A well-written, tense, and intimate Holocaust memoir...This engaging book goes deeper than psychologizing on the (Patty) Hearst Syndrome in explaining how the survival instinct allows one to sleep with the enemy.
Her traveling companions, safari guides and resort staffers emerge vividly drawn, and her ear for distinctive and telling dialogue is well-honed...Fans of Handler’s outrageous persona will find much to enjoy; the unconverted will remain so.
Upon finishing this book, the reader will have a deeper respect for our military and all the trials they undergo for a greater good. How proud you will be of these men who represent the best of America.
True art lovers will find “The Monuments Men” a touching retelling of the brave actions that these men and women took in an effort to save culture from being destroyed. While there were so many other tragic war stories this book focuses on their work. It is highly recommended if only for the pictures at the end that show them in action.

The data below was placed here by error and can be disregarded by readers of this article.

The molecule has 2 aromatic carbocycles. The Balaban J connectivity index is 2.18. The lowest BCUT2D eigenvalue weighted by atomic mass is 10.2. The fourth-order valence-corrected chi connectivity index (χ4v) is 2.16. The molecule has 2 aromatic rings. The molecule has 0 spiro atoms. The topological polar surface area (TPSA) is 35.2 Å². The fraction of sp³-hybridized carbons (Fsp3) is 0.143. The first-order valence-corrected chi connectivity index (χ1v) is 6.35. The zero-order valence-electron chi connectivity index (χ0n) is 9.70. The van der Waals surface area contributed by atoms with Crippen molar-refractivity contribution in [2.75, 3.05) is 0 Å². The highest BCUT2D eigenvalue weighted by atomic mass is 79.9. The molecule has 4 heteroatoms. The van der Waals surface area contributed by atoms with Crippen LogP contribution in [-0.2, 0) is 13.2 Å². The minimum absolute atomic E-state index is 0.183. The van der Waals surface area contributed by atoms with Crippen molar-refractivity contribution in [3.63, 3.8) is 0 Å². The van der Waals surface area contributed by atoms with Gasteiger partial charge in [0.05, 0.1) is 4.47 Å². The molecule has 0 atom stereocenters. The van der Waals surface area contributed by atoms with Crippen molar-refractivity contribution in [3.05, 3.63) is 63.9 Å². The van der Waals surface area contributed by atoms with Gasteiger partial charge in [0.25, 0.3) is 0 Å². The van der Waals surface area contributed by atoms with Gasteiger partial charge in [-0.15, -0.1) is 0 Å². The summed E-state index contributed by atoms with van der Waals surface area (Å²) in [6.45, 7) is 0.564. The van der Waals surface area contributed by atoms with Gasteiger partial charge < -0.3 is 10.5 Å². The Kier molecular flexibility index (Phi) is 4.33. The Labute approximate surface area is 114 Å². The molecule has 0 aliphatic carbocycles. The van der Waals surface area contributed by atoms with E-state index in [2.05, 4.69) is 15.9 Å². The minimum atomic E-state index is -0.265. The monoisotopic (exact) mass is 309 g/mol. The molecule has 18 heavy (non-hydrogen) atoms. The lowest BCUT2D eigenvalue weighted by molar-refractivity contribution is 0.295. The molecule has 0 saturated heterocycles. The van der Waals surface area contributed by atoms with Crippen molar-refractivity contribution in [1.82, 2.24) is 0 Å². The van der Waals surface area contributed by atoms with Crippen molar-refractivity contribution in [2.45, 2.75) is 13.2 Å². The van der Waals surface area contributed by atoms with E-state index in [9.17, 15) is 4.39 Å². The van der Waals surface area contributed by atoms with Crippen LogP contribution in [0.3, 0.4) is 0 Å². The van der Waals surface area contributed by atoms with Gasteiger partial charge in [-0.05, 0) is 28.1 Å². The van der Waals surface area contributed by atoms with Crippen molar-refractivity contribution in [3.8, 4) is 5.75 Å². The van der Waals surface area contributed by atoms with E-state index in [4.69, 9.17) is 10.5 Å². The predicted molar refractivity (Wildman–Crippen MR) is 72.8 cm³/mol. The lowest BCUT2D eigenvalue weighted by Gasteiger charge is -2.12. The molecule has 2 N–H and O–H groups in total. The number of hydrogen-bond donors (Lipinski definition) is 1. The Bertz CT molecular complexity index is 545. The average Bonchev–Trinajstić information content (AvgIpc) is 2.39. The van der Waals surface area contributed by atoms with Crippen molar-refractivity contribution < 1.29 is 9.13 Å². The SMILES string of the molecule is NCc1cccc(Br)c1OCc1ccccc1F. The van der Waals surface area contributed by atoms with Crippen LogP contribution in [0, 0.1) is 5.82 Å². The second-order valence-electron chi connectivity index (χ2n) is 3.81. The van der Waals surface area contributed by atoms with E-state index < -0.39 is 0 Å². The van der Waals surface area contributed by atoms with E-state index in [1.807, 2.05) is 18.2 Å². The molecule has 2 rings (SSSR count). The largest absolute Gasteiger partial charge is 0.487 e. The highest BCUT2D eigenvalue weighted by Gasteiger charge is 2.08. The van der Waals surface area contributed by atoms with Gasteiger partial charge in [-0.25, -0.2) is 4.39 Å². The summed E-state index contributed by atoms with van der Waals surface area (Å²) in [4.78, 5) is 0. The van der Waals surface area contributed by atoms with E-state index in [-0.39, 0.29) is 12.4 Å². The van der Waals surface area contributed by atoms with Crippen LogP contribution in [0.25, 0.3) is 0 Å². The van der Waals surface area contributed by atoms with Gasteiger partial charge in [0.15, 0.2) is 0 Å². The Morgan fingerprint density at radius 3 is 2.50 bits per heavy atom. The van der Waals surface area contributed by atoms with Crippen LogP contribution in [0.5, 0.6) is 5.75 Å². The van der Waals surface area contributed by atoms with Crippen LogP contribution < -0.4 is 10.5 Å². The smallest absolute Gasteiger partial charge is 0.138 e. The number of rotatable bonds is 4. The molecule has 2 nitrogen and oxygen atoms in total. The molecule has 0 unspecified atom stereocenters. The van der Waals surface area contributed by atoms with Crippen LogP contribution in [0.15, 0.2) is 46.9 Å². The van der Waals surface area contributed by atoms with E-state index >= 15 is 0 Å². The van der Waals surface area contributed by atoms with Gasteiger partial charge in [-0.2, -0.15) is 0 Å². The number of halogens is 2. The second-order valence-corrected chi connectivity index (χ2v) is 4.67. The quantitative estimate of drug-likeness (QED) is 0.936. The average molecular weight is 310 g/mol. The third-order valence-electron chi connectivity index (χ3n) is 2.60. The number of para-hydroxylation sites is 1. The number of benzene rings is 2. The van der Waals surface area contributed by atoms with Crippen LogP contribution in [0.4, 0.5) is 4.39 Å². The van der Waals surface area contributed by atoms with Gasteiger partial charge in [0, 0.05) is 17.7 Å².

In this compulsively readable biography, Eyman examines closely Wayne’s major films, from The Searchers and The Shootist to Sands of Iwo Jima and True Grit to depict the actor who “came to symbolize the American man throughout the world, whether he was wearing a soldier suit or a cowboy hat.”
...the Berlin Olympics were carefully orchestrated by propaganda minister Joseph Goebbels and filmed by Leni Riefenstahl to show the world the terrifying images of Aryan “purity” and Nazi supremacy. Yet for these American boys, it was an amazing dream. A touching, fairly uncomplicated portrayal of rowing legends.
After a 10-day retreat, chronicled in the book’s most entertaining section, Harris began applying this new calm, centered approach to his hectic livelihood in the media and began adopting a new attitude and approach toward instances of negativity and misfortune...Friendly, practical advocacy for the power of mindfulness and enlightenment.
O'Reilly and Dugard have swallowed hook, line and sinker the gospel writers' antipathy to the Pharisees. They seem unaware that in Jesus's time the Pharisees were in fact a newish, radicalising group, trying to wrest control of the Jewish religion from the stranglehold of the Sadducees...
“David and Goliath,” ... is at once deeply repetitive and a bewildering sprawl. There are chapters, especially toward the end, whose relation to the rest of the book are hard to ascertain, even with his constant guidance